of the enemy was threatening Bolivar. I ordered Colonel Bryant to take all the cavalry, with a force of infantry, to follow up the enemy's forces north of the Hatchie River and toward Brownsville, at the same time starting a force from here toward Dyersburg.
Last night Colonel Bryant encamped in rear of the enemy's forces at Poplar Corners and is still following them. I trust, in connection with the Jackson forces, he will cut off their retreat across the Hatchie and thereby bag them. The enemy's forces are on the increase both north and south of the Hatchie. Those north I believe I shall be able to attend to, but they are so slippery and dodge through such small holes that they may evade me.
As I have taken charge of the bridge south of Humboldt I shall endeavor to so guard it that no small band of the enemy can take or destroy it. I have in process of erection there a strong block-house, which when finished will add greatly to the strength of the position. The bridge burned I have had rebuilt, and one hour after we obtained possession of the road had telegraphic communication south.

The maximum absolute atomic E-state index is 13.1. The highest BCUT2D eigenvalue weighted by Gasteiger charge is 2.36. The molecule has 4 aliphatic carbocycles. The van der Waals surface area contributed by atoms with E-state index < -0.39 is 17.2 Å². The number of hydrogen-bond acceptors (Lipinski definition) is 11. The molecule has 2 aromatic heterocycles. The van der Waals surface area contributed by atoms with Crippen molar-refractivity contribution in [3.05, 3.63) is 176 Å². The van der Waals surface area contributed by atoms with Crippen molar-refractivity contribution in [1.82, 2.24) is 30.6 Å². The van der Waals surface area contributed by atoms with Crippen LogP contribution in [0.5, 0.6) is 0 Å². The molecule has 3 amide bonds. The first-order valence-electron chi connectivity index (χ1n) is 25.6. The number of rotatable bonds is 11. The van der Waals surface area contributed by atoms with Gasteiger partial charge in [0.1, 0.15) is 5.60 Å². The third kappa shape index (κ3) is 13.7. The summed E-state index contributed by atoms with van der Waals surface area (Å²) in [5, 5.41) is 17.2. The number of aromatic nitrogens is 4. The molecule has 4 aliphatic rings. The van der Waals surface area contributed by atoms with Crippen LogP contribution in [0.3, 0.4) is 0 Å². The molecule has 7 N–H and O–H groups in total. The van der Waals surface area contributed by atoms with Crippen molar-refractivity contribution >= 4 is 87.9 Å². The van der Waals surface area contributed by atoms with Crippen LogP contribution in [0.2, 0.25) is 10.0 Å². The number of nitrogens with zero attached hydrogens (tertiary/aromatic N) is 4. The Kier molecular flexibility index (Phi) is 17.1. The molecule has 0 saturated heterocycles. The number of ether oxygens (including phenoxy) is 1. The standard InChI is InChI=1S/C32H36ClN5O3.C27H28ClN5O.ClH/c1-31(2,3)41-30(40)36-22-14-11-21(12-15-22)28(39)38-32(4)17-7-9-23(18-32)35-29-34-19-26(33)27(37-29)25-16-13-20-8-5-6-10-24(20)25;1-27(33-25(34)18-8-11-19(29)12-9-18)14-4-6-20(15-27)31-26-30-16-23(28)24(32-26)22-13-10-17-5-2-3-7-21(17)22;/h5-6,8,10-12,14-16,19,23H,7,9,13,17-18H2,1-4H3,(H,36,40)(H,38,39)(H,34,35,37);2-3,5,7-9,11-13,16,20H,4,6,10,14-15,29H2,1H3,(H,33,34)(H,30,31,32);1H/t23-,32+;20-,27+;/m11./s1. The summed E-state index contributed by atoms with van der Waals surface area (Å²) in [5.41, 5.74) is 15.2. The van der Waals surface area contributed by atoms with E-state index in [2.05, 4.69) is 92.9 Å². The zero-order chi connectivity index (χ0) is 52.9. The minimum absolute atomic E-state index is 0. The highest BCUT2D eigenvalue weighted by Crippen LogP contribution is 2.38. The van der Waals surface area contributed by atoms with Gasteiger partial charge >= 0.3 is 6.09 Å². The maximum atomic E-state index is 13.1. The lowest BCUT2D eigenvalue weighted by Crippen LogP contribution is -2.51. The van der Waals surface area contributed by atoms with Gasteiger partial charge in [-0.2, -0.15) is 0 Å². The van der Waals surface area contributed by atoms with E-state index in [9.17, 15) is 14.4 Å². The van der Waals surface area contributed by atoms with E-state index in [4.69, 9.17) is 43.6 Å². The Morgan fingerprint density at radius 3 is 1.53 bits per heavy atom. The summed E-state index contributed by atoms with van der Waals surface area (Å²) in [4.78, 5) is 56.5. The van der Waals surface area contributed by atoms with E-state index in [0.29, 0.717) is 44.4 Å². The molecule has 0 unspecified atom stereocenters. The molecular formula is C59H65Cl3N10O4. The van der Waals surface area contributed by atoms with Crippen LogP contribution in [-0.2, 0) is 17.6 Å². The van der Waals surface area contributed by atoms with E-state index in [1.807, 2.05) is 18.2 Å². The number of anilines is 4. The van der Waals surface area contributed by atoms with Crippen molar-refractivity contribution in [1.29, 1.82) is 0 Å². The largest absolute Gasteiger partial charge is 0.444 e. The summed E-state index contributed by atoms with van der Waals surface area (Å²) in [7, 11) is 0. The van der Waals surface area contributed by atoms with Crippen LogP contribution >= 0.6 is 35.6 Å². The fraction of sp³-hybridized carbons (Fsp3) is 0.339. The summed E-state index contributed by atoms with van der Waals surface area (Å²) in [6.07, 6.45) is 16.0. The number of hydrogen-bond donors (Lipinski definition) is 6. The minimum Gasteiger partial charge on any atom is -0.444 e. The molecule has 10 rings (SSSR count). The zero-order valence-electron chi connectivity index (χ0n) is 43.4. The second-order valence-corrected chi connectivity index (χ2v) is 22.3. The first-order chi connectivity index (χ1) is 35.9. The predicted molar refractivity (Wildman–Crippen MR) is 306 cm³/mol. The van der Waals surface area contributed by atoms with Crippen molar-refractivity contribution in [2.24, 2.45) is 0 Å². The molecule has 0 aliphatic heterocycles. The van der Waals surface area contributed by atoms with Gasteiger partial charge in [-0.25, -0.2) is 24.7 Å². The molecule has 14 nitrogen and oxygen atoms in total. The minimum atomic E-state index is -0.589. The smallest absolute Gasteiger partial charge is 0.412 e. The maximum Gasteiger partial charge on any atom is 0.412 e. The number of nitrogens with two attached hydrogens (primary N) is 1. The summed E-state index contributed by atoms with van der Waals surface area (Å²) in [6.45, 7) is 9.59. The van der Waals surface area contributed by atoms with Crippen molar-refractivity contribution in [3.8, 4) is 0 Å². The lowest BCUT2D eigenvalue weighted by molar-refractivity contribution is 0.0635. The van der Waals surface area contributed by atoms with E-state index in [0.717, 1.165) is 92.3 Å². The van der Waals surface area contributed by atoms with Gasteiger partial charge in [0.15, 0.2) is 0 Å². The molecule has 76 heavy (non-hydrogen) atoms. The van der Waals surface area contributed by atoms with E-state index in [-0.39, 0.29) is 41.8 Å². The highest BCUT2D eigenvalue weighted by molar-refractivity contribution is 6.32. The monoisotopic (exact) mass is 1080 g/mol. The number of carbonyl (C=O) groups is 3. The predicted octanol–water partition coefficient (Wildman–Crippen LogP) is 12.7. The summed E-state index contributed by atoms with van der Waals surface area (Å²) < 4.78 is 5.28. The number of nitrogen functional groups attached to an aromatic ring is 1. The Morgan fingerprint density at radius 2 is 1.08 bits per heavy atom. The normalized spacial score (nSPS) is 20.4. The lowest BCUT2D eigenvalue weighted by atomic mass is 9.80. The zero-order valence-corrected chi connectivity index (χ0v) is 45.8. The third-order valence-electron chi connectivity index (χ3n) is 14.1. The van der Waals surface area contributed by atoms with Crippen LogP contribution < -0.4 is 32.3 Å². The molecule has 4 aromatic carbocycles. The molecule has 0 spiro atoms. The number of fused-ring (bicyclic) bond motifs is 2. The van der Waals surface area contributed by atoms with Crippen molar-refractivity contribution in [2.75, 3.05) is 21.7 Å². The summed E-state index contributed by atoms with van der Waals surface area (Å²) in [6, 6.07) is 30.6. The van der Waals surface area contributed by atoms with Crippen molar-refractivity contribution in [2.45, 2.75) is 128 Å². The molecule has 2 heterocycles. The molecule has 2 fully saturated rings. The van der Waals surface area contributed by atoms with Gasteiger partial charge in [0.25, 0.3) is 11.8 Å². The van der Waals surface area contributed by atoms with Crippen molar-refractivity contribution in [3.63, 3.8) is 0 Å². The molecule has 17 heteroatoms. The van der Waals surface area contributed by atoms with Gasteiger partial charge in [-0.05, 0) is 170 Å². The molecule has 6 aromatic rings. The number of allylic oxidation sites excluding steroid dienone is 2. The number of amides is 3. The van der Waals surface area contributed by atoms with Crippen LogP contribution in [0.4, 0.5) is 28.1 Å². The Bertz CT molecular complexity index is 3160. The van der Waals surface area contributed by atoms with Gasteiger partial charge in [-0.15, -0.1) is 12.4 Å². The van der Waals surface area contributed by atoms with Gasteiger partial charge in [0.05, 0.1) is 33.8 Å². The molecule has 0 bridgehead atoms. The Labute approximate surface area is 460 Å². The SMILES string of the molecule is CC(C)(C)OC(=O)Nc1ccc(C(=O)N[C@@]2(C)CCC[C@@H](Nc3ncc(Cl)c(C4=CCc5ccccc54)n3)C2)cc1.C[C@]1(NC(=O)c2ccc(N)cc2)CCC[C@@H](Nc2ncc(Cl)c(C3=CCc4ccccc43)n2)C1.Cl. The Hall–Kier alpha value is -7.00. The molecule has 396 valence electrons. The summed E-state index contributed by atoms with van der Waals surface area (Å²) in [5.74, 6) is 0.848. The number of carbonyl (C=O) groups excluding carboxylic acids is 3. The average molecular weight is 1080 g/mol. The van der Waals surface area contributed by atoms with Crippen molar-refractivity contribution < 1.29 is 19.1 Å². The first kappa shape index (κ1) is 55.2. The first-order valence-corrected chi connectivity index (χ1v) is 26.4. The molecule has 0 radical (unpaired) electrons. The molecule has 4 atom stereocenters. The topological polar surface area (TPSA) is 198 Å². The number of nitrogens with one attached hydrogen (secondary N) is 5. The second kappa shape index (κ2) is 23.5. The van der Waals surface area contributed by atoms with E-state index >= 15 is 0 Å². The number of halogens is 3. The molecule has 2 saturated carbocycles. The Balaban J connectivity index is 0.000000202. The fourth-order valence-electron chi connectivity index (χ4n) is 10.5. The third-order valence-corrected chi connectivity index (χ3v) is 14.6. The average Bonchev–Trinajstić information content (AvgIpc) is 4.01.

I must say that the strain upon my health and nerves lately has not added much to the state of my health, though I have full faith I shall weather it and get through safe. I would be glad to visit Columbus, as the general suggests, but it is not best just at this time.
I am, very respectfully, your obedient servant,
G. M. DODGE,
Captain M. ROCHESTER,
Assistant Adjutant-General, Columbus, Ky.
JULY 29, 1862.-Affair at Hatchie Bottom, near Denmark, Tenn.
Reports of Brigadier General John A. Logan, U. S. Army.
JACKSON, July 29, 1862. [Received at Corinth July 29, 1862.]
My cavalry, 75 in number, under Major Stewart, overtook the enemy's cavalry to-day some 25 miles from here-down the Hatchie River-attacked and routed them, killing and wounding quite a number, taking 10 prisoners. Our loss, 1 killed 3 or 4 wounded. Our cavalry still in pursuit.
JOHN A. LOGAN,
JACKSON, July 30, 1862. [Received at Corinth July 30, 1862.]
Yesterday evening Major Stewart and cavalry were defeated, having met a large force near Denmark, some 15 miles from here. Our loss considerable in killed, wounded, and prisoners. He thinks the force was about 400.
My information is that Jackson has crossed the greater part of his regiment over the Hatchie on this side, having crossed in squads for several days.
JOHN A. LOGAN,